A rapidly evolving field known as regenerative medicine could provide new treatments for cancer, diabetes, and other deadly diseases. Regenerative medicine restores or replaces human cells, tissues, or organs—sometimes even by using a patient’s own cells to create the cure they need. It could not only save lives, but reduce the cost of treating chronic disease, which runs to almost $4 trillion a year in the U.S. alone.
Not surprisingly, researchers face major challenges in creating these cures. And even if they succeed, there’s another obstacle: developing ways to mass produce these treatments and make them widely available.
Today’s WatchBlog post looks at our new report on regenerative medicine technologies, along with policy options that might help realize their potential.
Leveling up on healing
Regenerative medicine aims to extend the body’s natural healing and disease-fighting abilities with biotech tools like gene editing and tissue engineering.
For example, some patients with blood cancers—leukemia, lymphoma, and myeloma—are receiving a regenerative medicine treatment called CAR T cell therapy (CAR stands for “chimeric antigen receptor”). For the treatment, doctors remove some of the patient’s own immune cells (known as T cells) from their blood and supercharge them—editing their genes to target and kill that patient’s specific cancer. This therapy has led to complete remission in many patients and is considered one of the major cancer breakthroughs of the last decade.
Regenerative medicine may also open the door to treatments—and even cures—for other chronic diseases. Not only could this improve the quality of life for many patients living with these diseases, it could reduce the cost of their care. For example, a possible cure for diabetes is currently in the works that uses the cells of healthy volunteers to replace insulin-producing cells in the pancreas. In addition to having the potential to cure a common but possibly life-threatening condition, the treatment could also save diabetes patients (as well as Medicare and other insurers) the high cost of purchasing insulin.
A key obstacle: scale
The potential benefits of regenerative medicine could be game-changing for many people struggling with chronic disease, but a great deal of work must be done to bring new treatments to patients. One particular obstacle is how to produce these therapies economically at the scale needed to reach more than a handful of people. The therapies are often personalized, which can be a good thing for an individual patient—but it makes the technology hard to produce in large quantities, and potentially more expensive.
And once a company has created a therapy that can be widely used, there may be additional challenges manufacturing it. It will likely require complex production facilities, which in turn will require educated, well-trained workers. And, as we reported in March, the technicians, data scientists, and other professionals needed for this work are in short supply.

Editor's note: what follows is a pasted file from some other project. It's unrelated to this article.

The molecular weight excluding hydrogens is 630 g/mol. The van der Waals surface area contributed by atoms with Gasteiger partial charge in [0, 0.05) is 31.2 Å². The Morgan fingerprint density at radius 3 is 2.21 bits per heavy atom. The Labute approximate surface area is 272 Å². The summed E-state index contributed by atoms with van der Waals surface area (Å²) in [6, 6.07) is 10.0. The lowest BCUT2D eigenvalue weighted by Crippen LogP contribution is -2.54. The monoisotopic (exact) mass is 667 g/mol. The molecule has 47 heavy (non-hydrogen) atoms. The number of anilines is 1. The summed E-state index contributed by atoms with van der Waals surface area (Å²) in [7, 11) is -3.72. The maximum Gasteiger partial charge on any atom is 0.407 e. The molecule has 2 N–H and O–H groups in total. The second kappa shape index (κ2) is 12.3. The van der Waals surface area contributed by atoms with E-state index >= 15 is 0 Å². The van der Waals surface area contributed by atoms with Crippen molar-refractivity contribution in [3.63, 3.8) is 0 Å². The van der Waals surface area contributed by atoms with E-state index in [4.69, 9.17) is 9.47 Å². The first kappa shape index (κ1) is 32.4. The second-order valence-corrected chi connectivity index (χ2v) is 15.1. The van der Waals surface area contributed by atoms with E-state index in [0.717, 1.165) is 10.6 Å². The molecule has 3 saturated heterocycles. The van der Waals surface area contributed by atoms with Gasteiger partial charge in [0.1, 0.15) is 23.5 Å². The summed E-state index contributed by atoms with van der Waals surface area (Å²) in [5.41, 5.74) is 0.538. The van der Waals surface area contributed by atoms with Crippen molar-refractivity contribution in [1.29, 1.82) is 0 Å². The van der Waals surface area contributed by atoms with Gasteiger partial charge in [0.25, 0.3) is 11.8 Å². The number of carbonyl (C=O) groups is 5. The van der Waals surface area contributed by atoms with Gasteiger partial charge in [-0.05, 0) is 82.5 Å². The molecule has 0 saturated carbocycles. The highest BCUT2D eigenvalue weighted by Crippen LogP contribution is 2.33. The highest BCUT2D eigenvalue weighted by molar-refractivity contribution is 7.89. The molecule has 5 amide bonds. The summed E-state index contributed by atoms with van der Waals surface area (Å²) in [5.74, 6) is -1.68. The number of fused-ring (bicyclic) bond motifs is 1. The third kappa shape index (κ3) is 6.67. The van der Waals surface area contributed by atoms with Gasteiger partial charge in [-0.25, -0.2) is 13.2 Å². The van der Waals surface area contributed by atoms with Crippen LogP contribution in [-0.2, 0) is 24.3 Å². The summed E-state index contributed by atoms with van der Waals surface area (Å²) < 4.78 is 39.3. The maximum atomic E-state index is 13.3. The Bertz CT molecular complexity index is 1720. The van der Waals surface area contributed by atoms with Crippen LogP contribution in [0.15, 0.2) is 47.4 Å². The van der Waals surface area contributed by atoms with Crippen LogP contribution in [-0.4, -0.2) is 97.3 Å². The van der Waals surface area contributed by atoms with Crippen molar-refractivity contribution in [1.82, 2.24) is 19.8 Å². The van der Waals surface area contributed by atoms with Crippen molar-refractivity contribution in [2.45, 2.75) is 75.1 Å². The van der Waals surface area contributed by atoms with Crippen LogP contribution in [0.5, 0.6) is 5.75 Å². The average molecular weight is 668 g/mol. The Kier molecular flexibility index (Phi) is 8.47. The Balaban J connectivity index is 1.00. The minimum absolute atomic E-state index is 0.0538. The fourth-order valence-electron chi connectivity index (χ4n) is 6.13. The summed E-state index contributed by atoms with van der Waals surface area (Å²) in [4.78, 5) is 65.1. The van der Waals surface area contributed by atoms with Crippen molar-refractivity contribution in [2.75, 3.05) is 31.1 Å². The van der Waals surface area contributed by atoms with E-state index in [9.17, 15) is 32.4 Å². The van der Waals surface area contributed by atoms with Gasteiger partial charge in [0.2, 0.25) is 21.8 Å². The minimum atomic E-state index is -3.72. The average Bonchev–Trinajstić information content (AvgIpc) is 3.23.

Learn more about this workforce shortage by listening to our podcast with GAO’s Leslie Gordon, an expert on health care policy.
Policymakers can help
Our new report, issued this month, suggests almost a dozen options policymakers could consider for addressing these challenges.
For example, to help scale up production, new industries commonly develop “industry standards” for how to use emerging therapies like regenerative medicine. That may sound like insider jargon, but standards are critical because they establish common definitions and guidelines, which helps ensure consistency and safety. They also help companies and other industry participants solve problems together, rather than making each company reinvent the wheel.
To help develop industry standards for regenerative medicine, government agencies could fund or otherwise support existing standards-setting organizations. But their task will be hard: standards need to be flexible enough to allow for innovation, yet specific enough to help ensure quality.
In addition, to help address manufacturing challenges, government agencies or industry investors could fund or coordinate shared facilities where companies could develop new products. And to ensure the necessary workforce is in place, policymakers could create hands-on training programs at community and technical colleges.
We explore these options, and others, in our report.
Regenerative medicine is still in its early stage, and success is far from certain. But the potential payoffs are huge: cures for diseases that are today incurable, and significant savings on health care costs for millions of people living with chronic disease.
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